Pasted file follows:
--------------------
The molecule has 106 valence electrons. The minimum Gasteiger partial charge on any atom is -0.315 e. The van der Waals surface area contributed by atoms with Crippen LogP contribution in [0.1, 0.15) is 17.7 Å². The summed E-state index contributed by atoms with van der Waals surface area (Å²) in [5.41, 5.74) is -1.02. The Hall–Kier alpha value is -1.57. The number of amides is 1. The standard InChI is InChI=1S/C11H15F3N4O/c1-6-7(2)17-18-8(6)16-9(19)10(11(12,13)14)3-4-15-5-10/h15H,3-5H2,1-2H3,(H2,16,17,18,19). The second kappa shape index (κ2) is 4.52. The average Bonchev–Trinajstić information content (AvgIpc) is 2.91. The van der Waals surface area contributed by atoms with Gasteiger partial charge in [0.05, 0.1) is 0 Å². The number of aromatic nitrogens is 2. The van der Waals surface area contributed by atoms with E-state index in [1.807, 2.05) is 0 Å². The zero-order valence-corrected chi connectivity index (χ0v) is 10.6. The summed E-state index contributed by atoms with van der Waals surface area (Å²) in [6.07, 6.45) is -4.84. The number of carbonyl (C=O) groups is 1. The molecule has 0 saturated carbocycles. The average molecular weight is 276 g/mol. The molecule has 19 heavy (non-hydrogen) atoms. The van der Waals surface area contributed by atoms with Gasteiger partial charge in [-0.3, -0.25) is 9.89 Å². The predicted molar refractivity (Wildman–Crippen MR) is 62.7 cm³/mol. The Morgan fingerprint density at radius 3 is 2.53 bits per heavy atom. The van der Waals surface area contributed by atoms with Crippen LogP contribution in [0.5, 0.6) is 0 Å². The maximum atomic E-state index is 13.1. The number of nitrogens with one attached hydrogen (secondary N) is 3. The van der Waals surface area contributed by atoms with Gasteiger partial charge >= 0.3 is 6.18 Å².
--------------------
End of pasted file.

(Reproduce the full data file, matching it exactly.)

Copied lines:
The molecule has 106 valence electrons. The minimum Gasteiger partial charge on any atom is -0.315 e. The van der Waals surface area contributed by atoms with Crippen LogP contribution in [0.1, 0.15) is 17.7 Å². The summed E-state index contributed by atoms with van der Waals surface area (Å²) in [5.41, 5.74) is -1.02. The Hall–Kier alpha value is -1.57. The number of amides is 1. The standard InChI is InChI=1S/C11H15F3N4O/c1-6-7(2)17-18-8(6)16-9(19)10(11(12,13)14)3-4-15-5-10/h15H,3-5H2,1-2H3,(H2,16,17,18,19). The second kappa shape index (κ2) is 4.52. The average Bonchev–Trinajstić information content (AvgIpc) is 2.91. The van der Waals surface area contributed by atoms with Gasteiger partial charge in [0.05, 0.1) is 0 Å². The number of aromatic nitrogens is 2. The van der Waals surface area contributed by atoms with E-state index in [1.807, 2.05) is 0 Å². The zero-order valence-corrected chi connectivity index (χ0v) is 10.6. The summed E-state index contributed by atoms with van der Waals surface area (Å²) in [6.07, 6.45) is -4.84. The number of carbonyl (C=O) groups is 1. The molecule has 0 saturated carbocycles. The average molecular weight is 276 g/mol. The molecule has 19 heavy (non-hydrogen) atoms. The van der Waals surface area contributed by atoms with Gasteiger partial charge in [-0.3, -0.25) is 9.89 Å². The predicted molar refractivity (Wildman–Crippen MR) is 62.7 cm³/mol. The Morgan fingerprint density at radius 3 is 2.53 bits per heavy atom. The van der Waals surface area contributed by atoms with Crippen LogP contribution in [0.5, 0.6) is 0 Å². The maximum atomic E-state index is 13.1. The number of nitrogens with one attached hydrogen (secondary N) is 3. The van der Waals surface area contributed by atoms with Gasteiger partial charge >= 0.3 is 6.18 Å².